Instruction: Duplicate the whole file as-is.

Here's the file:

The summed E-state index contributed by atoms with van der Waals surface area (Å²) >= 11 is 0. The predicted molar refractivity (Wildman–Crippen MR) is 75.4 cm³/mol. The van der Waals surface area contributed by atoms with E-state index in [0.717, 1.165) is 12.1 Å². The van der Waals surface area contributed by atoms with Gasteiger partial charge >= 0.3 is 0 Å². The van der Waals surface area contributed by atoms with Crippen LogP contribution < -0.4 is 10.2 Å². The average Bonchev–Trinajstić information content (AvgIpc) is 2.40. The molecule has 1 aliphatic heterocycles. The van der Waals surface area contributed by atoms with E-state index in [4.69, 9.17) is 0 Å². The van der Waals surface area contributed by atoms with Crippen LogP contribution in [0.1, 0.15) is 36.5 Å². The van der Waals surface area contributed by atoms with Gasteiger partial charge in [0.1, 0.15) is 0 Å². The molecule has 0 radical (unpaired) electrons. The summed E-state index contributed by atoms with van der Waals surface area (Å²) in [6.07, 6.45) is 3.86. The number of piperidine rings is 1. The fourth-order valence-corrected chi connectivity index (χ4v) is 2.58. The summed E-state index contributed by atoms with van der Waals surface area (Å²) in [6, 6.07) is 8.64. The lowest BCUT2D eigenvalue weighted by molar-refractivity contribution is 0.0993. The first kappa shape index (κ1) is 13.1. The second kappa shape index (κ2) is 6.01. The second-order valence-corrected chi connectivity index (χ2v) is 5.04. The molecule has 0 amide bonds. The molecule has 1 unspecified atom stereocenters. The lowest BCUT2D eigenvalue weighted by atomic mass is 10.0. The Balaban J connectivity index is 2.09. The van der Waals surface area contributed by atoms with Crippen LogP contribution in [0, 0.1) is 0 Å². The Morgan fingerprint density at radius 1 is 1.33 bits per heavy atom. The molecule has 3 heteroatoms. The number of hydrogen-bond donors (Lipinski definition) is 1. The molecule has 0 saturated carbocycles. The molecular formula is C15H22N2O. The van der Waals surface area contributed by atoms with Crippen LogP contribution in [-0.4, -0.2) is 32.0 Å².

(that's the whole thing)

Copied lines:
The summed E-state index contributed by atoms with van der Waals surface area (Å²) >= 11 is 0. The predicted molar refractivity (Wildman–Crippen MR) is 75.4 cm³/mol. The van der Waals surface area contributed by atoms with E-state index in [0.717, 1.165) is 12.1 Å². The van der Waals surface area contributed by atoms with Gasteiger partial charge >= 0.3 is 0 Å². The van der Waals surface area contributed by atoms with Crippen LogP contribution < -0.4 is 10.2 Å². The average Bonchev–Trinajstić information content (AvgIpc) is 2.40. The molecule has 1 aliphatic heterocycles. The van der Waals surface area contributed by atoms with E-state index in [4.69, 9.17) is 0 Å². The van der Waals surface area contributed by atoms with Crippen LogP contribution in [0.1, 0.15) is 36.5 Å². The van der Waals surface area contributed by atoms with Gasteiger partial charge in [0.1, 0.15) is 0 Å². The molecule has 0 radical (unpaired) electrons. The summed E-state index contributed by atoms with van der Waals surface area (Å²) in [6.07, 6.45) is 3.86. The number of piperidine rings is 1. The fourth-order valence-corrected chi connectivity index (χ4v) is 2.58. The summed E-state index contributed by atoms with van der Waals surface area (Å²) in [6, 6.07) is 8.64. The lowest BCUT2D eigenvalue weighted by molar-refractivity contribution is 0.0993. The first kappa shape index (κ1) is 13.1. The second kappa shape index (κ2) is 6.01. The second-order valence-corrected chi connectivity index (χ2v) is 5.04. The molecule has 0 amide bonds. The molecule has 1 unspecified atom stereocenters. The lowest BCUT2D eigenvalue weighted by atomic mass is 10.0. The Balaban J connectivity index is 2.09. The van der Waals surface area contributed by atoms with Crippen LogP contribution in [0, 0.1) is 0 Å². The Morgan fingerprint density at radius 1 is 1.33 bits per heavy atom. The molecule has 3 heteroatoms. The number of hydrogen-bond donors (Lipinski definition) is 1. The molecule has 0 saturated carbocycles. The molecular formula is C15H22N2O. The van der Waals surface area contributed by atoms with Crippen LogP contribution in [-0.4, -0.2) is 32.0 Å².